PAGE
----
When I applied to college in the fall of 1992, I did it not because I had any groundbreaking aspirations, but because, quite simply, it was the next thing to do. Having attended a school whose sole point was to prepare students for college, and growing up as the son of intellectuals (both my parents have Masters degrees), one of whom is from a family of teachers, education was seen as an end, not a means. So, it was off to college, and all that college stood for.
Even then, though, I found myself nauseated by the attitudes of the poltical correctness activists. While the opinions voiced by students came in all types (albeit with an undeniably “liberal” slant), the loudest voices were those of the hypocrites. These were the people who stole, and sometimes burned, all the copies of the Daily Californian that they could find whenever the student-run (but not university financed) paper took a position contrary to what the leading lights of the Progressive movement deemed acceptable. One such excuse was the publication of a full-page ad denouncing Yasser Arafat and the Palestinian Liberation Organization. The denunciation had to be in the form of an ad, paid for out of a private person’s pocket, because the paper was officially impartial. The paper defended the decision to allow publication of the ad as a purely business decision; that wasn’t good enough for the activists, who even torched one of the distribution stands.
Even worse was when the power got to the heads of the student activists. In the spring of 1995, during the campaign season leading up to the student senate elections, the Daily Californian was again targeted, with copies stolen and distribution stands defaced, when the paper endorsed a candidate for a major position in the student government. At the time, the two major student political coalitions were, loosely speaking, the Progressive activists, and the non-aligned coalition, which included among its constituent groups engineers and, worse, conservatives.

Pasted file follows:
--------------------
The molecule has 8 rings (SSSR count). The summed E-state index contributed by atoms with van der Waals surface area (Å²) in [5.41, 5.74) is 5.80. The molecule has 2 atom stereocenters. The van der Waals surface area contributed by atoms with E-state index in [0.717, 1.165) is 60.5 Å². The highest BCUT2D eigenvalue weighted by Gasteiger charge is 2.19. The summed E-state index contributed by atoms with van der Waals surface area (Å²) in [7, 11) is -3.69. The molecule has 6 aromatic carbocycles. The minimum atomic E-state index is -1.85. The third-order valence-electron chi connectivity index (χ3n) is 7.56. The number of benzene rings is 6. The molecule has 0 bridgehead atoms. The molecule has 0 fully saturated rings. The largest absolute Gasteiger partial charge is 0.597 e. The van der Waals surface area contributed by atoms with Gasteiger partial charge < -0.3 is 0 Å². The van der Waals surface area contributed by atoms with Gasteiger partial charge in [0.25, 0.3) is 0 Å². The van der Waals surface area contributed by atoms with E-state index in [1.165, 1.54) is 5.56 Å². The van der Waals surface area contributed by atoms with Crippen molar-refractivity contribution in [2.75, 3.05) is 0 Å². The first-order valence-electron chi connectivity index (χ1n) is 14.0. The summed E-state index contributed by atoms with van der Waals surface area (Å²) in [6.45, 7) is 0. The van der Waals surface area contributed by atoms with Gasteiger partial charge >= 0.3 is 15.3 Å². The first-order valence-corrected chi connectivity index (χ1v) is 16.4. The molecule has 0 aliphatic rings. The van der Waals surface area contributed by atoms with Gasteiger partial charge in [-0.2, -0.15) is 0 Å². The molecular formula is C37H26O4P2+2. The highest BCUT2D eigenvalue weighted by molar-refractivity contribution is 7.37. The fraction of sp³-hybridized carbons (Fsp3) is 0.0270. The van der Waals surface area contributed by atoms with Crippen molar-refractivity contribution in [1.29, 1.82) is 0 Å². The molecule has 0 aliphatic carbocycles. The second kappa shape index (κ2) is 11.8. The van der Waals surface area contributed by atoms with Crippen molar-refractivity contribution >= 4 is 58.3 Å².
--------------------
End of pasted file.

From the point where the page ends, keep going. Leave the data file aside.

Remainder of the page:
It was easy for me, as a science major, to get by without much of an attempt at indoctrination by the faculty. Perhaps, also, I was lucky to have gotten in at a time when the forced indoctrination hadn’t yet gotten to a fever pitch. To be sure, there were a lot of bullshit classes on offer, taught by what one suspects are almost-failed academics. But for the most part, there was little indoctrination.
As Penn and Teller describe, however, that’s no longer the case, at least in liberal arts curricula:
Mad Minerva says it better than I can:
If you’re a novice about the campus cult of diversity and political correctness, you will find this interesting indeed. As for me, this is the sort of thing I live with! Notice also one statement that shows up in the video: the idea that if Person A is offended by Person B’s words, then the campus should make Person B shut up. Here’s the core of the First Amendment battles on campus: if you have free speech, sooner or later somebody will get offended. But that’s part of free speech. You have a right to free speech, not a right to never be offended.
And, of course, as I like to point out to people, without free speech it’s much harder to tell who the idiots are.
[Cross-posted at Between Worlds]